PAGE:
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Re: Fwd: Positive connection

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So, after reading all that, would you consider the shear key a "positive" 

Joseph Grill

On Apr 21, 2014, at 11:49 AM, Steve Gordin <sgordin(--nospam--at)> 
> wrote: 
> Good morning,
> The question arose during a plancheck for one of my designs, and was related 
> to the issue of whether a concrete shear key (or similar component)  can
> be classified as a positive connection for a pedestrian bridge - even 
> though it is not a steel attachment and allows some movement.
> I got the reply from AISC Solution Center (below) this morning. Apparently, 
> they did quite a research…
> At the end of the day, the term appears to directly correlate to the
> Merriam-Webster's definition of "positive:" formally laid down or imposed; 
> fully assured;
> independent of changing circumstances;
> relating to or constituting a motion or device that is definite, unyielding, 
> constant, or certain in its action; not fictitious;
> directed or moving toward a source of stimulation.
> Evidently, some smart engineer once coined the term - but forgot to define 
> it...
> They way I see it now, the definition for the positive connection should 
> be something like: "A structural connection against all applicable forces 
> that is fully assured without the consideration of friction."
> Have a good week,
> Steve
> ______________________________
> V. Steve Gordin PhD
> Licensed Structural Engineer
> SGE Consulting Structural Engineers
> 2081 Business Center Drive #105
> Irvine CA 92612
> 949-552-5244
> sgordin(--nospam--at)
> Begin forwarded message:
>> From: "Solutions Center" <Solutions(--nospam--at)>
>> Subject: RE: Positive connection
>> Date: April 21, 2014 5:38:02 AM PDT
>> To: <sgordin(--nospam--at)>
>> Steve,
>> It does not appear that the AISC Specification, or the IBC define “positive 
>> connection”.  In fact, the only place that I found that provided a
>> definition is in the FEMA E-74 document “Reducing the Risks of Nonstructural 
>> Earthquake Damage, Section 6.6.1 Positive Connections.  There it states:
>> “The objective of nonstructural anchorage or restraint details is to
>> provide what engineers refer to as a positive connection between the item 
>> and a hard attachment point, such as a structural wall, braced partition, 
>> concrete floor, or built-in countertop. Positive connections generally
>> consist of some combination of screws, bolts, cables, chains, straps, 
>> steel angles, and other steel hardware that transfer seismic loads to 
>> structural framing. Positive connections do not rely solely on the 
>> frictional resistance produced by the effects of gravity. Frictional 
>> resistance between the base of an object and the floor or mechanical 
>> friction connections such as C-clamps or thumbscrew clamps are not 
>> considered positive connections. The most common nonstructural connection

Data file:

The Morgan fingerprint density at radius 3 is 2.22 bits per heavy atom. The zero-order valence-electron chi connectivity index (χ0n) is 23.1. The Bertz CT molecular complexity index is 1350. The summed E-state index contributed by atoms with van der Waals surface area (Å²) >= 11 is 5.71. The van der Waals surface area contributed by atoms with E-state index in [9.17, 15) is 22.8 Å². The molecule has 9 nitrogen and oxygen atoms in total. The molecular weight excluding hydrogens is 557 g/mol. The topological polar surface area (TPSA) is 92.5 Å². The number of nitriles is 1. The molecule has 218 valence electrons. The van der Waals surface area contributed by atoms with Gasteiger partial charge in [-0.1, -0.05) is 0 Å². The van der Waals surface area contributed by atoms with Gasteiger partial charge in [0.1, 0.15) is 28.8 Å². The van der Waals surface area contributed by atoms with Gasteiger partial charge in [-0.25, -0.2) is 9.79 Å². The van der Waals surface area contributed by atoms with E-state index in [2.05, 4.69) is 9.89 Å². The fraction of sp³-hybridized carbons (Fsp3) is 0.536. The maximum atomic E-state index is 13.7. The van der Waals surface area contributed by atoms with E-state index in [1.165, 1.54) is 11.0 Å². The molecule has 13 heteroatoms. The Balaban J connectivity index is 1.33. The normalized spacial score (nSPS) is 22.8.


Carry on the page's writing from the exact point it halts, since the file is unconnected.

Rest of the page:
>> details for wall attachments, floor or ceiling attachments, countertop 
>> attachments, and attachments between adjacent items are discussed below. 
>> GENERAL INTEREST SIDEBAR Earthquake Forces Keep in mind that although 
>> heavy objects are hard to move by hand, their weight (mass) interacts 
>> with the shaking (accelerations) of an earthquake to produce large inertial 
>> forces. Those forces mostly act sideways to make the object slide or tip, 
>> and there are also vertical motions in earthquakes that temporarily 
>> "lighten" an object and reduce frictional resistance.” You can find 
>> this online at <>
>> Also, the term positive connection is sometimes used in relation to the
>> OSHA regulations related to rigging and lifting, though I was unable to
>> find a definition supplied by OSHA or even the use of this exact term in
>> the regulations – though I may have missed it. It can be inferred from
>> the context in which the term is used that a positive connection is one
>> which cannot accidentally become disengaged (i.e. slide off). For instance 
>> OSHA seems to deem a shackle through a lifting lug to be a positive
>> connection, but a sling around a trunnion is not a positive connection. 
>> I suspect the term is typically not used in conjunction with the regulations 
>> related to steel erection since bolts provide a positive connection and
>> regulations relative to their use in steel erection are pretty explicit.
>> This definition of positive connection is also used informally in other
>> applications. The term positive connection can also refer to electrical
>> continuity and is also used this way in OSHA documents.” I hope this
>> helps.  Please let me know if you have any additional questions. Sincerely, 
>> Carlo Lini, P.E., LEED AP BD+C Staff Engineer American Institute of Steel 
>> Construction 866.ASK.AISC lsm/eng How did we do? Your opinion matters to
>> us: for your chance to win a free Steel Construction 
>> Manual! This document has been prepared in accordance with information
>> made available to the American Institute of Steel Construction at the 
>> time of its preparation. While it is believed to be accurate, it has not 
>> been prepared for conventional use as an engineering or construction 
>> document and should not be used or relied upon for any specific application 
>> without competent professional examination and verification of its accuracy, 
>> suitability, and applicability by a licensed engineer, architect or other 
>> professional. AISC disclaims any liability arising from information 
>> provided by others or from the unauthorized use of the information contained 
>> in this document.

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